Princeton University is moving ahead with its planned $300 million Arts and Transit Neighborhood, but President Shirley Tilghman won’t be around to see it through. Tilghman has announced that she will step down at the end of the current school year on June 30, 2013.

Tilghman, who has been in the post since 2001 and is the university’s 19th president, announced her retirement in a letter E-mailed to students, faculty, staff, and alumni on September 22. She informed university officials of her intentions the previous day.

Although she is leaving, it is likely construction of the Arts and Transit project will be under way before she steps down.

University officials appearing before Princeton’s Site Plan Review Advisory Board on September 24 said that they hope to begin construction by next spring. The board recommended that the application be approved and passed on to the planning board.

The project has been opposed by some residents in Princeton Borough because the plan calls for moving the Dinky train station 460 feet south, away from most of the Borough population.

Meanwhile, the search for Tilghman’s successor will be led by Kathryn Hall, chair of the university’s board of trustees. The search committee will include nine members of the board, including Hall, four members of the faculty, two undergraduates, a graduate student, and a member of the staff.

“This search process is modeled after previous processes that have worked very well for Princeton and we look forward to active participation from all of Princeton’s key constituencies, including faculty, students, alumni, and others,” Hall said. “We will provide further information soon about the process and the composition of the search committee. Obviously our highest priority will be to identify the best possible person to serve as Princeton’s 20th president.

Hall, CEO and CIO of Hall Capital Partners in New York and San Francisco, said she hopes to provide the board of trustees with a recommendation by the spring. “Shirley Tilghman has provided exceptional leadership for Princeton over these past 11 years, building on its distinctive strengths and pioneering important new initiatives in areas ranging from neuroscience, energy research, and the arts to internationalization and campus life, while also providing national leadership on a broad range of issues,” said Hall. “We are deeply grateful for her service as president, and we are very pleased that she will remain a member of our faculty.”

A native of Canada, Tilghman joined Princeton in 1986 as a life sciences professor. In 2001 she was selected to replace Harold Shapiro as university president.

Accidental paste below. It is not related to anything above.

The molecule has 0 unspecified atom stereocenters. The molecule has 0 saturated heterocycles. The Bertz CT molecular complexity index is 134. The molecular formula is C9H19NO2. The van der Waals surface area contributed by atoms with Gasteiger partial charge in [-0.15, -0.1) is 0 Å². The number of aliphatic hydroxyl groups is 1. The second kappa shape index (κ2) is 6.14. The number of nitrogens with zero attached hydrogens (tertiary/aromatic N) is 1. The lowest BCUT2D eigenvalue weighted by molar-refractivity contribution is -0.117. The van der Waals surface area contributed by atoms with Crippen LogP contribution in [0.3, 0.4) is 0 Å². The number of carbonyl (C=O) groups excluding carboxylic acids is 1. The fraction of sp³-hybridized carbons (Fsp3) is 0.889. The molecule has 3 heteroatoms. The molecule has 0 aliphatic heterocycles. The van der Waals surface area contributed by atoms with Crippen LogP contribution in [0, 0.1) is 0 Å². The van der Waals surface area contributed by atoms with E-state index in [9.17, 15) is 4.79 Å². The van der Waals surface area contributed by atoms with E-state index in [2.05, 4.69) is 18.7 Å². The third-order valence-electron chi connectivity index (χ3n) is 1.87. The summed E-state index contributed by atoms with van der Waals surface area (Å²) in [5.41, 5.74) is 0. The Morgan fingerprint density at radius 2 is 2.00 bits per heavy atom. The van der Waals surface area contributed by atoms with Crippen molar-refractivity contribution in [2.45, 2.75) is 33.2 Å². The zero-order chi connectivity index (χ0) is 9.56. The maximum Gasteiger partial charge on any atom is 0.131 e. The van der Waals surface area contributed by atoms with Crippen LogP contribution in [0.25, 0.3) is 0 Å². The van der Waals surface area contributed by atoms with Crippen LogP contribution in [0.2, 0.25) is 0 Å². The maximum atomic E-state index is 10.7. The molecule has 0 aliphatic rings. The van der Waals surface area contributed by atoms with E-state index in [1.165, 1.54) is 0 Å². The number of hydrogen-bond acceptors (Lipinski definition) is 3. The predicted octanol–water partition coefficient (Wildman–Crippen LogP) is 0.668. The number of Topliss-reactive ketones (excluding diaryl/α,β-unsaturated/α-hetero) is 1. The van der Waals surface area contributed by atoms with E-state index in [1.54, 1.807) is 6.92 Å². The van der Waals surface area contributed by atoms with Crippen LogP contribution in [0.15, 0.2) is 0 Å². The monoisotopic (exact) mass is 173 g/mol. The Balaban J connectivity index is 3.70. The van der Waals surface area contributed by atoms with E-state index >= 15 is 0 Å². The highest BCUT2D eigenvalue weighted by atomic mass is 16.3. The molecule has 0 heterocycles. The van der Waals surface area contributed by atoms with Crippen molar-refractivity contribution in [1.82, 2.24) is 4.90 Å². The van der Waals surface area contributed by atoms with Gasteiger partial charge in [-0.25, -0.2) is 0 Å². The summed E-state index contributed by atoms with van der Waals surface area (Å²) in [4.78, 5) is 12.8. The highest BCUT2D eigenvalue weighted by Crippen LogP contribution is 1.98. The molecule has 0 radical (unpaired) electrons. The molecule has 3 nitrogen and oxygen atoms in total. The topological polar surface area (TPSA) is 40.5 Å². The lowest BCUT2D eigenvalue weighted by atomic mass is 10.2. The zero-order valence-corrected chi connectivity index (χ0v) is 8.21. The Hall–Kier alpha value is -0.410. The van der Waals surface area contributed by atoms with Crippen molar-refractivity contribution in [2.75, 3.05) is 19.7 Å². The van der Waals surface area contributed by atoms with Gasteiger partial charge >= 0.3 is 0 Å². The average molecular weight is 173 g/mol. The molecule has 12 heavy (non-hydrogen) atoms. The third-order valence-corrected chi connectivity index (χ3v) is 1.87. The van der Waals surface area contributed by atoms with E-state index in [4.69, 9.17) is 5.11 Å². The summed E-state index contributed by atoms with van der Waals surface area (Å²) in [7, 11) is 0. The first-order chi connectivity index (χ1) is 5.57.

“There is a natural rhythm to university presidencies,” said Tilghman in her letter. “My own began with a listening tour in which I scrambled up a very steep learning curve to understand the complex task of presiding over a modern research university. Those conversations reinforced for me the qualities that make Princeton such a distinctive place.

“The middle years were spent formulating plans to effect those changes, recruiting the champions who would make them happen, and inspiring the generosity of our remarkable alumni, parents and friends in the Aspire campaign,” she said, referring to the five-year fundraising campaign completed on June 30 in which the university raised a record $1.88 billion.

“With the major priorities accomplished or well on their way to being realized, and the campaign successfully concluded, it is time for Princeton to turn to its 20th president to chart the path for the next decade and beyond,” Tilghman said. She also listed accomplishments from the past 11 years. Among them:

• An expansion of the undergraduate student body and launching the four-year college system.

• Increasing the number of students on financial aid, and more than doubling the average aid they received.

• The creation of a master plan for the future development of the campus that will guide the university’s thinking on architecture, landscaping, and sustainability.

• The creation of the Lewis Center for the Arts, and bringing “the creative and performing arts into their rightful place at the center of the curriculum so that art is happening everywhere you turn on campus.”

• Undergraduates and graduate students pursuing the study of the brain in the new Princeton Neuroscience Institute.

• A “radical makeover” in the chemistry department in the new Frick Laboratory by recruiting a new generation of world-class faculty.

• The Center for African American Studies, which has “leapt into the forefront of the field, defining how ethnic studies will be conceived in the future.”

• An increasing look toward a global perspective, as reflected in Bridge Year students spending their first year as Princetonians abroad, or in Global Seminar students studying with Princeton faculty all around the world during the summer.

• The creation of the Grand Challenges Program in the Princeton Environmental Institute and the founding of the Andlinger Center for Energy and the Environment.

“I believe that together we have made Princeton a stronger and more vibrant university,” said Tilghman. She concluded her letter by saying that after a year’s leave she intends to “return to the faculty and to my other passion — teaching — in the years to come.”

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